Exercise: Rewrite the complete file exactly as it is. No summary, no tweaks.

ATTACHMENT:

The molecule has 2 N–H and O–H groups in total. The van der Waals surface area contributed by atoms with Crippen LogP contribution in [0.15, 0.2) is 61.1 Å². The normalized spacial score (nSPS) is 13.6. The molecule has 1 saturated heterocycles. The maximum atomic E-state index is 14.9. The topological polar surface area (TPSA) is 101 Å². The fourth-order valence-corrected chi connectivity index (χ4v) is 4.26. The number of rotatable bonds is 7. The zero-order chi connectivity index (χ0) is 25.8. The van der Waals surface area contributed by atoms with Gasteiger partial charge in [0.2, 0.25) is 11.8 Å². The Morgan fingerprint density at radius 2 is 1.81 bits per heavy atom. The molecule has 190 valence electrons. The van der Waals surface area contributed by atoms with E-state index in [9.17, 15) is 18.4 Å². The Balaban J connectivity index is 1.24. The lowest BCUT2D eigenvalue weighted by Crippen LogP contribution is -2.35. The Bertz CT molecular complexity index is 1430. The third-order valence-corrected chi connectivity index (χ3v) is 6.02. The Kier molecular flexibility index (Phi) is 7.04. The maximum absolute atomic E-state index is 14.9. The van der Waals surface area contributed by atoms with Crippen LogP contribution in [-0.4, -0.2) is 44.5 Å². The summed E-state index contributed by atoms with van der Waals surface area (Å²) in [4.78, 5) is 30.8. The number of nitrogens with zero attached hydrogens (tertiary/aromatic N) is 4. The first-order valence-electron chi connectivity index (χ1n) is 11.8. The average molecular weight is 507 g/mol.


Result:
The molecule has 2 N–H and O–H groups in total. The van der Waals surface area contributed by atoms with Crippen LogP contribution in [0.15, 0.2) is 61.1 Å². The normalized spacial score (nSPS) is 13.6. The molecule has 1 saturated heterocycles. The maximum atomic E-state index is 14.9. The topological polar surface area (TPSA) is 101 Å². The fourth-order valence-corrected chi connectivity index (χ4v) is 4.26. The number of rotatable bonds is 7. The zero-order chi connectivity index (χ0) is 25.8. The van der Waals surface area contributed by atoms with Gasteiger partial charge in [0.2, 0.25) is 11.8 Å². The Morgan fingerprint density at radius 2 is 1.81 bits per heavy atom. The molecule has 190 valence electrons. The van der Waals surface area contributed by atoms with E-state index in [9.17, 15) is 18.4 Å². The Balaban J connectivity index is 1.24. The lowest BCUT2D eigenvalue weighted by Crippen LogP contribution is -2.35. The Bertz CT molecular complexity index is 1430. The third-order valence-corrected chi connectivity index (χ3v) is 6.02. The Kier molecular flexibility index (Phi) is 7.04. The maximum absolute atomic E-state index is 14.9. The van der Waals surface area contributed by atoms with Crippen LogP contribution in [-0.4, -0.2) is 44.5 Å². The summed E-state index contributed by atoms with van der Waals surface area (Å²) in [4.78, 5) is 30.8. The number of nitrogens with zero attached hydrogens (tertiary/aromatic N) is 4. The first-order valence-electron chi connectivity index (χ1n) is 11.8. The average molecular weight is 507 g/mol.